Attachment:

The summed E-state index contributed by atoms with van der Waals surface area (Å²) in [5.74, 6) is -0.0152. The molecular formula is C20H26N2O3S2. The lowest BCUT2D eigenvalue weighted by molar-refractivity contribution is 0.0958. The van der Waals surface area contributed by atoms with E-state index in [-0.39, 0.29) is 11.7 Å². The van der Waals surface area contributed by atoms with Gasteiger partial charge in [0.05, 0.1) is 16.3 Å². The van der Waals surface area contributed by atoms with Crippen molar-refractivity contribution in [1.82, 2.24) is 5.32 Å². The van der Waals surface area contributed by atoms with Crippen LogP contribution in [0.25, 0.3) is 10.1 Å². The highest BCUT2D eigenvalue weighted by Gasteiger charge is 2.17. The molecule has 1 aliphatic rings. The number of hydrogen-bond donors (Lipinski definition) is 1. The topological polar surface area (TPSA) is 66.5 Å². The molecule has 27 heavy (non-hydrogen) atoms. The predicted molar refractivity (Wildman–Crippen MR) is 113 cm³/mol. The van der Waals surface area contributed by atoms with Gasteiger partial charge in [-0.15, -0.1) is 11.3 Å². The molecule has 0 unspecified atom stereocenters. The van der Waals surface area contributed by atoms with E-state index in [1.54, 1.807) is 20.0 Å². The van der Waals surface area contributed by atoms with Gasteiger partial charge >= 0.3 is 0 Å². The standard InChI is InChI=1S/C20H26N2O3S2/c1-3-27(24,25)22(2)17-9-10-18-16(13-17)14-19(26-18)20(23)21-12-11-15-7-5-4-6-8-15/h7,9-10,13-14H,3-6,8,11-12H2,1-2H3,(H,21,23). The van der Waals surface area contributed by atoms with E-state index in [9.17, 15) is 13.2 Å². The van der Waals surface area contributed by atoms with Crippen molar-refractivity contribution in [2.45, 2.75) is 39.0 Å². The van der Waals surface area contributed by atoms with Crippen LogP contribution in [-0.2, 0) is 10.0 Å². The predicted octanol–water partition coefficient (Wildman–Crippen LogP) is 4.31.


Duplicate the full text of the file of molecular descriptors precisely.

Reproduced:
The summed E-state index contributed by atoms with van der Waals surface area (Å²) in [5.74, 6) is -0.0152. The molecular formula is C20H26N2O3S2. The lowest BCUT2D eigenvalue weighted by molar-refractivity contribution is 0.0958. The van der Waals surface area contributed by atoms with E-state index in [-0.39, 0.29) is 11.7 Å². The van der Waals surface area contributed by atoms with Gasteiger partial charge in [0.05, 0.1) is 16.3 Å². The van der Waals surface area contributed by atoms with Crippen molar-refractivity contribution in [1.82, 2.24) is 5.32 Å². The van der Waals surface area contributed by atoms with Crippen LogP contribution in [0.25, 0.3) is 10.1 Å². The highest BCUT2D eigenvalue weighted by Gasteiger charge is 2.17. The molecule has 1 aliphatic rings. The number of hydrogen-bond donors (Lipinski definition) is 1. The topological polar surface area (TPSA) is 66.5 Å². The molecule has 27 heavy (non-hydrogen) atoms. The predicted molar refractivity (Wildman–Crippen MR) is 113 cm³/mol. The van der Waals surface area contributed by atoms with Gasteiger partial charge in [-0.15, -0.1) is 11.3 Å². The molecule has 0 unspecified atom stereocenters. The van der Waals surface area contributed by atoms with E-state index in [1.54, 1.807) is 20.0 Å². The van der Waals surface area contributed by atoms with Gasteiger partial charge >= 0.3 is 0 Å². The standard InChI is InChI=1S/C20H26N2O3S2/c1-3-27(24,25)22(2)17-9-10-18-16(13-17)14-19(26-18)20(23)21-12-11-15-7-5-4-6-8-15/h7,9-10,13-14H,3-6,8,11-12H2,1-2H3,(H,21,23). The van der Waals surface area contributed by atoms with E-state index in [9.17, 15) is 13.2 Å². The van der Waals surface area contributed by atoms with Crippen molar-refractivity contribution in [2.45, 2.75) is 39.0 Å². The van der Waals surface area contributed by atoms with Crippen LogP contribution in [-0.2, 0) is 10.0 Å². The predicted octanol–water partition coefficient (Wildman–Crippen LogP) is 4.31.